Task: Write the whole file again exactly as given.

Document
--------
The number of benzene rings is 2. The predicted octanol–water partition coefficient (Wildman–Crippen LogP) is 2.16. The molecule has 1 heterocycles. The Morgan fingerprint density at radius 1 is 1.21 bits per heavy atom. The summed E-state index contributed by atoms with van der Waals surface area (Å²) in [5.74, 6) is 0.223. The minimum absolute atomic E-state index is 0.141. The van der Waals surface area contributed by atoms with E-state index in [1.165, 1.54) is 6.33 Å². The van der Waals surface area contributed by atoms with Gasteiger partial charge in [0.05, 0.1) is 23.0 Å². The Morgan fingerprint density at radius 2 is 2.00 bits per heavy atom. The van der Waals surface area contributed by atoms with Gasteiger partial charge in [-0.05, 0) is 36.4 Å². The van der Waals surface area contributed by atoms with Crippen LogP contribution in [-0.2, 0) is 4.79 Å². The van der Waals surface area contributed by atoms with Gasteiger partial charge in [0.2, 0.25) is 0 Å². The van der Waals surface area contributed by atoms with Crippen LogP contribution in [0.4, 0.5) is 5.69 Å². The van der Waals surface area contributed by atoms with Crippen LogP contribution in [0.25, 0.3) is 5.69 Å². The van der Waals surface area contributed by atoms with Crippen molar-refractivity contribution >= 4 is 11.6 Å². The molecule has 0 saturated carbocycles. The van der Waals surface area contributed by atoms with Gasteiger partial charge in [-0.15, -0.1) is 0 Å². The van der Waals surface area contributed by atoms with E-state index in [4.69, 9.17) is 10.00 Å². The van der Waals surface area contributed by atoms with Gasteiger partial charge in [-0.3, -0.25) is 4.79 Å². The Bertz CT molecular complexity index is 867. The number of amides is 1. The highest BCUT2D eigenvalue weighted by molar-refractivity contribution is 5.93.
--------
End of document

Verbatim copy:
The number of benzene rings is 2. The predicted octanol–water partition coefficient (Wildman–Crippen LogP) is 2.16. The molecule has 1 heterocycles. The Morgan fingerprint density at radius 1 is 1.21 bits per heavy atom. The summed E-state index contributed by atoms with van der Waals surface area (Å²) in [5.74, 6) is 0.223. The minimum absolute atomic E-state index is 0.141. The van der Waals surface area contributed by atoms with E-state index in [1.165, 1.54) is 6.33 Å². The van der Waals surface area contributed by atoms with Gasteiger partial charge in [0.05, 0.1) is 23.0 Å². The Morgan fingerprint density at radius 2 is 2.00 bits per heavy atom. The van der Waals surface area contributed by atoms with Gasteiger partial charge in [-0.05, 0) is 36.4 Å². The van der Waals surface area contributed by atoms with Crippen LogP contribution in [-0.2, 0) is 4.79 Å². The van der Waals surface area contributed by atoms with Gasteiger partial charge in [0.2, 0.25) is 0 Å². The van der Waals surface area contributed by atoms with Crippen LogP contribution in [0.4, 0.5) is 5.69 Å². The van der Waals surface area contributed by atoms with Crippen LogP contribution in [0.25, 0.3) is 5.69 Å². The van der Waals surface area contributed by atoms with Crippen molar-refractivity contribution >= 4 is 11.6 Å². The molecule has 0 saturated carbocycles. The van der Waals surface area contributed by atoms with Gasteiger partial charge in [-0.15, -0.1) is 0 Å². The van der Waals surface area contributed by atoms with E-state index in [4.69, 9.17) is 10.00 Å². The van der Waals surface area contributed by atoms with Gasteiger partial charge in [-0.3, -0.25) is 4.79 Å². The Bertz CT molecular complexity index is 867. The number of amides is 1. The highest BCUT2D eigenvalue weighted by molar-refractivity contribution is 5.93.